After a couple of weeks in Sweden we are now back home with our feet firmly planted on Irish soil. Before we left it was unusually cold but in our absence quite a remarkable transformation has taken place.
Snow is now replaced by warm spring rain, buds are swelling everywhere and the birds cannot stop singing.
Looking back at the first half of March, we were thankful for the few days of cold but dry weather we had in the garden. It gave us time to cut back a lot of things including our raspberries. It might have been better to do this in the autumn, but as we ran out of time, March had to do. We treat all raspberries the same by removing old canes to the ground and keeping a selection of healthy looking canes evenly spaced out. To make harvesting easier we cut them back to about elbow height. After that we mulched them with rotted horse manure.
This makes for a great crop and the autumn varieties crop on both new and old canes, doubling the harvest. You can read more about this method in a previous post if you like.
We never tie our canes up but let them move freely around the garden, popping up where they want to. It keeps them healthy and vigorous and we always get a huge crop spaced out over several months.
We also cut back out Box outside the front door. It might be a bit early in the year but we hope for the best and that box blight will not strike. Our carrot planter had some overwintered carrots still in it and we cleared them out and stuck in a large amount of box cuttings in the sandy soil of the carrot planter and hopefully they will take root.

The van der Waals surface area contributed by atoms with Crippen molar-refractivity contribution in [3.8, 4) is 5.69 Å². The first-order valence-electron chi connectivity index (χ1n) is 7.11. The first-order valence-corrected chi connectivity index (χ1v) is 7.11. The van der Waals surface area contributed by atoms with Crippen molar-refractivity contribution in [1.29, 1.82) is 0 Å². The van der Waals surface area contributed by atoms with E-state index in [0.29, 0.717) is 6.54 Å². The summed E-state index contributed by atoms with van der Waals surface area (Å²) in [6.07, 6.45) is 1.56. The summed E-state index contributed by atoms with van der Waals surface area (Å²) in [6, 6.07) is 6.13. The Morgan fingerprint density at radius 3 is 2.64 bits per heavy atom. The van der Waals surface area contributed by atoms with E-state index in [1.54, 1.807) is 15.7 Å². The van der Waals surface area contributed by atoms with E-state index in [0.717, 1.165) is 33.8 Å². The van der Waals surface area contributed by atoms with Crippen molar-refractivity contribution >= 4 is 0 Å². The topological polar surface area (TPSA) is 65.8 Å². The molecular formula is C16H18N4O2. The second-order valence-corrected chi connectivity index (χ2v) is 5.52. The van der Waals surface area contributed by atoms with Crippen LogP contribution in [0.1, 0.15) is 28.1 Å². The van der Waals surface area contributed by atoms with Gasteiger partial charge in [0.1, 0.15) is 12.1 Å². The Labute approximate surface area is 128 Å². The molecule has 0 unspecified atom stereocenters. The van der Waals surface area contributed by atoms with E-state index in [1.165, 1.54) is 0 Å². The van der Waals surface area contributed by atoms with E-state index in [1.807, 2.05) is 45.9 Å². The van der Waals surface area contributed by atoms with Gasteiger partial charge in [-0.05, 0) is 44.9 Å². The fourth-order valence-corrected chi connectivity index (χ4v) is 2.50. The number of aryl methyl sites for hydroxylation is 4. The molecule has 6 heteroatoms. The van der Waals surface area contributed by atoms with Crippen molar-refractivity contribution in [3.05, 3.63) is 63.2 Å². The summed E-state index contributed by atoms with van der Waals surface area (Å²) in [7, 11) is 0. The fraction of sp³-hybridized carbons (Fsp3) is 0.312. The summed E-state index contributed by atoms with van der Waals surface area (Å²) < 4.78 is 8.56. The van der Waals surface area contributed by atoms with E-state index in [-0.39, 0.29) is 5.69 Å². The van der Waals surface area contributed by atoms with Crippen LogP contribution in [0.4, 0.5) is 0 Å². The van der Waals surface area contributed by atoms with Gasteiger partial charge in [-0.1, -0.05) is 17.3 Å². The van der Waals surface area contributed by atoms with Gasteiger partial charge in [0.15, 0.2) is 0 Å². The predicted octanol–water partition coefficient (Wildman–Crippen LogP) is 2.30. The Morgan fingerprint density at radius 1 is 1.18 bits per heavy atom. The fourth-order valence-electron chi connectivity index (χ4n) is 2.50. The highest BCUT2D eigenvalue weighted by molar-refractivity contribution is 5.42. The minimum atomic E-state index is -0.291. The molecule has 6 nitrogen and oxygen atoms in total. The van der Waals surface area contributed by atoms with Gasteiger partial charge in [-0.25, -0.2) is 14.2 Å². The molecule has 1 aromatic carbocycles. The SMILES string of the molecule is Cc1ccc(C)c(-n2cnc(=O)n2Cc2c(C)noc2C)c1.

Hellebores are usually flowering in February in our garden but this year they only came into bloom by March, first accompanied by snow and later by sunshine. We really like the variety of shape and colour found in the flowers.
Now in early April, the groundcovers are starting to peep up throughout the mulches and we will only need to do a little bit of weeding before they fill in the spaces around shrubs and trees. Mint, oregano, creeping thyme and ajuga will all delight us and the wildlife for many months to come. In a forest garden they play a crucial role in keeping the soil healthy and easy to manage without too much intervention from us.
Plants are starting to wake up around our main circle and we look forward to another busy month in the garden, planting, mulching and pottering about.
When things get a bit challenging and difficult in life, comfort and healing can always be found in tending to the soil. We think any garden is a place immensely important to both physical and mental health. A sacred place where troubles melt away and time can be spent contemplating and figuring out a way forward in any demanding situation. We are very fortunate and grateful for every moment we can spend in ours.